In Mahayana Buddhism there is the tradition of the “root guru”, someone from whom we receive the teachings directly. My root guru in Mahayana Buddhism is Gelek Rimpoche. I will always consider Srivatsa Ramaswami my root guru in vinyasa krama yoga.
I first met Ramaswamiji in 2003 or 2004 at the Chicago studio where I certified as a teacher. I was a very newbie teacher and he was teaching a weekend workshop, his first time in Chicago. The Friday night was the “Yoga of Sound” and it was advertised that over the weekend he would teach special vinyasa sequences that had not been taught in America. I was intrigued because even that early in my teaching I had started to research places to study yoga in India.
Ramaswamiji is considered a chant master in India and the Friday night Yoga of Sound was all about chanting. It was the first time I heard vedic chants sung in the traditional way and it cracked open my heart in a way that Krishna Das or Jai Uttal could never do, and still don’t. I drove home weeping all the way. I knew I had found my teacher and Ramaswamiji put me on the path to study at the Krishnamacharya Yoga Madiram. When I saw my name in the Acknowledgement of his book The Complete Book of Vinyasa Yoga I cried again because I did not even think he knew my name,
For me, Ramaswamiji is a true yogi, nothing more needs to be said. In 2011 he is much more well known than he was when I first met him when barely anyone knew the name of the student who studied the longest with Krishnamacharya. He now teaches a 200 hour teacher training at Loyola Marymount in Los Angeles and the video below is about the training. In the beginning you will hear his wonderful chanting and there is a short interview with him. The rest of the video consists of students giving their impressions of Ramaswami and the training.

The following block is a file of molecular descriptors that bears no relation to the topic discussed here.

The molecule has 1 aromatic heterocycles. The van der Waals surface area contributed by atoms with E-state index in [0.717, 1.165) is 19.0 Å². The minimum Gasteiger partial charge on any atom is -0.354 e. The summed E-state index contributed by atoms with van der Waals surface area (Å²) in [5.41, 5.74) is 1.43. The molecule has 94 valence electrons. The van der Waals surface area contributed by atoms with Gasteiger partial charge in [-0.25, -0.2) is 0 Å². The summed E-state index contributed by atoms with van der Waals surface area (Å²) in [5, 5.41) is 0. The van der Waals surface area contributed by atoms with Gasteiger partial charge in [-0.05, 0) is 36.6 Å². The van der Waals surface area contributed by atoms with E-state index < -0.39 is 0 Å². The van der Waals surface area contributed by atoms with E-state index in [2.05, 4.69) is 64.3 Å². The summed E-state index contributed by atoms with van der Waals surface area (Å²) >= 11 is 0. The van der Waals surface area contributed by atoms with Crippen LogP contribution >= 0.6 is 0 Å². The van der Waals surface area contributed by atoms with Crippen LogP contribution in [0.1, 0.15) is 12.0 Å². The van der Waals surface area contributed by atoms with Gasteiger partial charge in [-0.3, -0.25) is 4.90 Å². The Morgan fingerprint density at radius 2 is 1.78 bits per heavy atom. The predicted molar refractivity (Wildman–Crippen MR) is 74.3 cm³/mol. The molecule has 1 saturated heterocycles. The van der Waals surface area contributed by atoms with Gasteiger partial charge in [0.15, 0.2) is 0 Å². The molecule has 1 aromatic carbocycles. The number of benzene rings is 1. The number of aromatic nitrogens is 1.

I thought it interesting towards the end of the video when a student said that she had been doing yoga for a few years but had never done yoga that had such a complete emphasis on the breath. When a new student comes to me that is also usually the first thing they say to me after the first class, how emphasis on the breath totally changed their practice. I have studied in this lineage for a long time so comments like that always make me go hmmmmmmm…….because what exactly is being taught in teacher trainings nowadays? Is emphasis on the breath considered an “advanced” practice to be taught in a 300 hour training because if that is the case I have to wonder about that. Breathing is basic, from Class #1, as soon as you step on the mat. Every movement is initiated with an inhale or an exhale, mindfully, I don’t know any other way to teach. Conscious breathing IS pranayama. When I hear comments like that student’s it confirms my belief that yoga in American IS different compared to where I study in India.
Maybe I should try teaching my “Yoga of Krishnamacharya” workshop again. Years ago when I taught at a studio I offered it for yoga teachers and well-seasoned practitioners only. I was going to talk about the vinyasa krama method and offer a practice for shoulderstand. I thought at least teachers would be interested in learning about the Source Scholar of Yoga, the teacher of Iyengar, Jois, and Desikachar. No one signed up.
Just call me old-school.
“Asanas are yogic postures – stable and comfortable. Vinyasas are aesthetic breath oriented movements within those exquisite yoga poses.” — Srivatsa Ramaswami
“Asana will make the body light.
Pranayama strengthens prana.
Dharana purifies the intellect.
Meditation purifies the mind.” — Sri T. Krishnamacharya
“Nowadays, the practice of yoga stops with just asanas. Very few even attempt dharana and dhyana [deeper meditation] with seriousness. There is a need to search once more and reestablish the practice and value of yoga in modern times.” — Sri T. Krishnamacharya (excerpt from “Krishnamacharya: His Life and Teachings” by A. G. Mohan)